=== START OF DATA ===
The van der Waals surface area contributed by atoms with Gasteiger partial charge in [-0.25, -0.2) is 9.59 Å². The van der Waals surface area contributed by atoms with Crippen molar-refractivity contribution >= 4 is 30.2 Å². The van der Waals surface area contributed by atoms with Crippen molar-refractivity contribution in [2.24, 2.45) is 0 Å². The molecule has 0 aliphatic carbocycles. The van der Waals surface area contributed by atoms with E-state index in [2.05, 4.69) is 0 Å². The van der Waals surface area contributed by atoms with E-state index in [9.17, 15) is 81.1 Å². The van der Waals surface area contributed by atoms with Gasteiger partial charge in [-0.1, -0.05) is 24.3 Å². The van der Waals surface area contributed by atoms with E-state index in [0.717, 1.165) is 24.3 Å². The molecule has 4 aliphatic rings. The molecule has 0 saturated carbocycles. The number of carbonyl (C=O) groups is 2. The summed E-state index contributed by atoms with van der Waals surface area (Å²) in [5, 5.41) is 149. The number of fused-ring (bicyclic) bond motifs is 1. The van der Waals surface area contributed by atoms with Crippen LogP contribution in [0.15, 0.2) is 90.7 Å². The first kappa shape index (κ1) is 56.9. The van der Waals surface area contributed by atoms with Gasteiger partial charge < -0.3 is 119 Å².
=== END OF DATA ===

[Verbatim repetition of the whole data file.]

The van der Waals surface area contributed by atoms with Gasteiger partial charge in [-0.25, -0.2) is 9.59 Å². The van der Waals surface area contributed by atoms with Crippen molar-refractivity contribution >= 4 is 30.2 Å². The van der Waals surface area contributed by atoms with Crippen molar-refractivity contribution in [2.24, 2.45) is 0 Å². The molecule has 0 aliphatic carbocycles. The van der Waals surface area contributed by atoms with E-state index in [2.05, 4.69) is 0 Å². The van der Waals surface area contributed by atoms with E-state index in [9.17, 15) is 81.1 Å². The van der Waals surface area contributed by atoms with Gasteiger partial charge in [-0.1, -0.05) is 24.3 Å². The van der Waals surface area contributed by atoms with E-state index in [0.717, 1.165) is 24.3 Å². The molecule has 4 aliphatic rings. The molecule has 0 saturated carbocycles. The number of carbonyl (C=O) groups is 2. The summed E-state index contributed by atoms with van der Waals surface area (Å²) in [5, 5.41) is 149. The number of fused-ring (bicyclic) bond motifs is 1. The van der Waals surface area contributed by atoms with Crippen LogP contribution in [0.15, 0.2) is 90.7 Å². The first kappa shape index (κ1) is 56.9. The van der Waals surface area contributed by atoms with Gasteiger partial charge < -0.3 is 119 Å².